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TABLE 3. Correlations and t-values between demographics and total neural correlates.

Results

Psychopathy Global Score

Cortical Thickness

With the CTh of the lateral and mOFC (lOFC and mOFC) for both the left and the right hemispheres, psychopathy global score and the interaction terms (e.g., lOFC × psychopathy global score) as the dependent variables, the logistic regressions showed that all CTh neural correlates (P > 0.05), the psychopathy global score (P = 0.22) and all interaction terms (P > 0.05) were not significant. Similar results were found without controlling for the covariates of the present study (P > 0.05).

Gray Matter Volumes

With the GMV of lOFC and mOFC, caudate and putamen in both the left and the right hemispheres, psychopathy global score and the interaction terms (e.g., caudate GMV × psychopathy global score) as the predictors, the logistic regressions showed that all GMV neural correlates (P > 0.05), the psychopathy global score (P = 0.22) and all interaction terms (P > 0.05) were not significant.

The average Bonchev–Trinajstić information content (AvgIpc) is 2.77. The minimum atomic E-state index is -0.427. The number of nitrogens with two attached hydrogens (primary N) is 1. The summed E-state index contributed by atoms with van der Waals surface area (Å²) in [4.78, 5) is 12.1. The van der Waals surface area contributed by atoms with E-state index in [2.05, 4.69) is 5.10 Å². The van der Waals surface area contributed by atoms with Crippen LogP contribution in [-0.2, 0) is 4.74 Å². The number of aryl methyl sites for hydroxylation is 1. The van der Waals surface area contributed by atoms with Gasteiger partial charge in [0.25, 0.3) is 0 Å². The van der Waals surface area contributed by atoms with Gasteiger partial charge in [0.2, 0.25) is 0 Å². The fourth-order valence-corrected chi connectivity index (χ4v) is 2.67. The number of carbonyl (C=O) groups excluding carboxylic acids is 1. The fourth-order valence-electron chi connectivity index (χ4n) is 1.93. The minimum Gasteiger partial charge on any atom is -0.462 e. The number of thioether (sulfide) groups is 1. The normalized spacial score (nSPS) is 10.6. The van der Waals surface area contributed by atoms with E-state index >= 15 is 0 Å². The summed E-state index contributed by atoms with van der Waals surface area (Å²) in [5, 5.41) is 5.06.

Psychopathy Subscores

Cortical Thickness

With the CTh of the lateral and mOFC (lOFC and mOFC) for both the left and the right hemispheres, factor 1 psychopathy score and the interaction terms (e.g., lOFC × factor 1 psychopathy score) as the dependent variables, the logistic regressions showed that all CTh neural correlates (P > 0.05), the factor 1 psychopathy score (P = 0.85) and all interaction terms (P > 0.05) were not significant. Similar results were found for the factor 2 psychopathy model (P > 0.05).

Gray Matter Volumes